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USGBC Releases the Top 10 States in Nation for LEED Green Building

Illinois leads among all states in 2013; mid-Atlantic region of Washington, D.C, Maryland and Virginia tops list

WASHINGTON, Feb. 18, 2014 /PRNewswire-USNewswire/ -- Today, the U.S. Green Building Council (USGBC) released its ranking of the Top 10 States for LEED®, the world's most widely used and recognized green building rating system. The list highlights the regions around the country that are at the forefront of sustainable building design and transformation. Utilizing less energy, LEED-certified spaces save money for families, businesses and taxpayers; reduce carbon emissions; and contribute to a healthier environment for residents, workers and the larger community.  

"The list of the Top 10 States for LEED is a continuing indicator of the widespread recognition of our national imperative to create healthier, high-performing buildings that are better for the environment as well as the people who use them every day," said Rick Fedrizzi, president, CEO and founding chair, USGBC. "As the economy recovers, green buildings continue to provide for jobs at every professional level and skill set from carpenters to architects. I congratulate everyone in these states whose contributions to resources saved, toxins eliminated, greenhouse gases avoided, and human health enhanced help guarantee a prosperous future for our planet and the people who call it home."

The per-capita list is based on 2010 U.S. Census data and includes commercial and institutional green building projects that were certified throughout 2013. Among states, Illinois moved into the top position for LEED, certifying 171 projects representing 2.29 square feet of LEED space per resident.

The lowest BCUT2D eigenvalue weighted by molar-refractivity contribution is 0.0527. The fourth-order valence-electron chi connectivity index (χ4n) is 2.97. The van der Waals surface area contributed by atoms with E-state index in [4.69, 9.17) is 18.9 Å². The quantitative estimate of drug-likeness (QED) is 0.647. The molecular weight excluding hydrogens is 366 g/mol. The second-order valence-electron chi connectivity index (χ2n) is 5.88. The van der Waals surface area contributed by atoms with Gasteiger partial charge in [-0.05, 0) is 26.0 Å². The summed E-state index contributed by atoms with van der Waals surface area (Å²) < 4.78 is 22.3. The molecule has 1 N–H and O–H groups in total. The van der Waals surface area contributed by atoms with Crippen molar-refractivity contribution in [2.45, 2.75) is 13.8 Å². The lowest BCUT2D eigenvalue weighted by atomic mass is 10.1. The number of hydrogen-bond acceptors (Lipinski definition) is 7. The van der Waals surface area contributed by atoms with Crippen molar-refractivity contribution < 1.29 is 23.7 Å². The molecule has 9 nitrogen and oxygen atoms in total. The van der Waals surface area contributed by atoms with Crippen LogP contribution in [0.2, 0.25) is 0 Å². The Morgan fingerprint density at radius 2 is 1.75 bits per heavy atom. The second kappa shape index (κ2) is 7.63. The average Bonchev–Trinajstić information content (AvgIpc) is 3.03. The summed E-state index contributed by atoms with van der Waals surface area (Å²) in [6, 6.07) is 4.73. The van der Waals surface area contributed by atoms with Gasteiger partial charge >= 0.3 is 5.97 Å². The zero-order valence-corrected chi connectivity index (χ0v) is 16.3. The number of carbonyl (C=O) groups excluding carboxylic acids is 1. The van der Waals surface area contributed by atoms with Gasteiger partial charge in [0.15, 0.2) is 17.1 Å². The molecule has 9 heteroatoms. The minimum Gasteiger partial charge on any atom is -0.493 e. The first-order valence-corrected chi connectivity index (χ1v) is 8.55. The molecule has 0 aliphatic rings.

"Both the public and private sectors in Illinois recognize that long-term investments in 21st century infrastructure should be done in ways that reduce energy consumption and protect the environment," said Illinois Gov. Pat Quinn. "Illinois is proud to be the nation's green buildings leader, and we are proof that a smaller environmental footprint can help us step toward energy independence."     

The mid-Atlantic region reigned in 2013 with Washington, D.C., Maryland and Virginia all topping the list. Washington, D.C., had 106 LEED-certified projects representing 32.45 square feet of space per resident. Maryland and Virginia followed Illinois in the second and third positions, respectively, certifying 2.20 and 2.11 square feet of LEED space per resident in 2013.

Newcomers to the top 10 states list from 2012 include:

  • Oregon, which certified 47 projects representing 1.83 square feet per resident in 2013;
  • North Carolina, with 1.80 square feet per resident;
  • Hawaii, with 1.71 square feet per resident; and
  • Minnesota, with 1.55 square feet per resident.

New York and California, two of the most populous states in the nation, tied for fifth place, with each certifying 1.95 square feet of space per resident in 2013.

USGBC calculates the list using per-capita figures as a measure of the human element of green building, allowing for a fair comparison of the level of green building taking place among states with significant differences in population and, accordingly, number of overall buildings.

Reflecting the continued trend of LEED existing buildings outpacing their newly built counterparts, in 2013 the LEED for Building Operations and Maintenance rating system accounted for 48 percent of total square footage certified in these states. This compares to 43 percent of square footage certified under LEED for Building Design and Construction and 9 percent certified under LEED for Interior Design and Construction.

The full ranking is as follows:



Projects certified in 2013

Square feet LEED certified in 2013

Per-capita square footage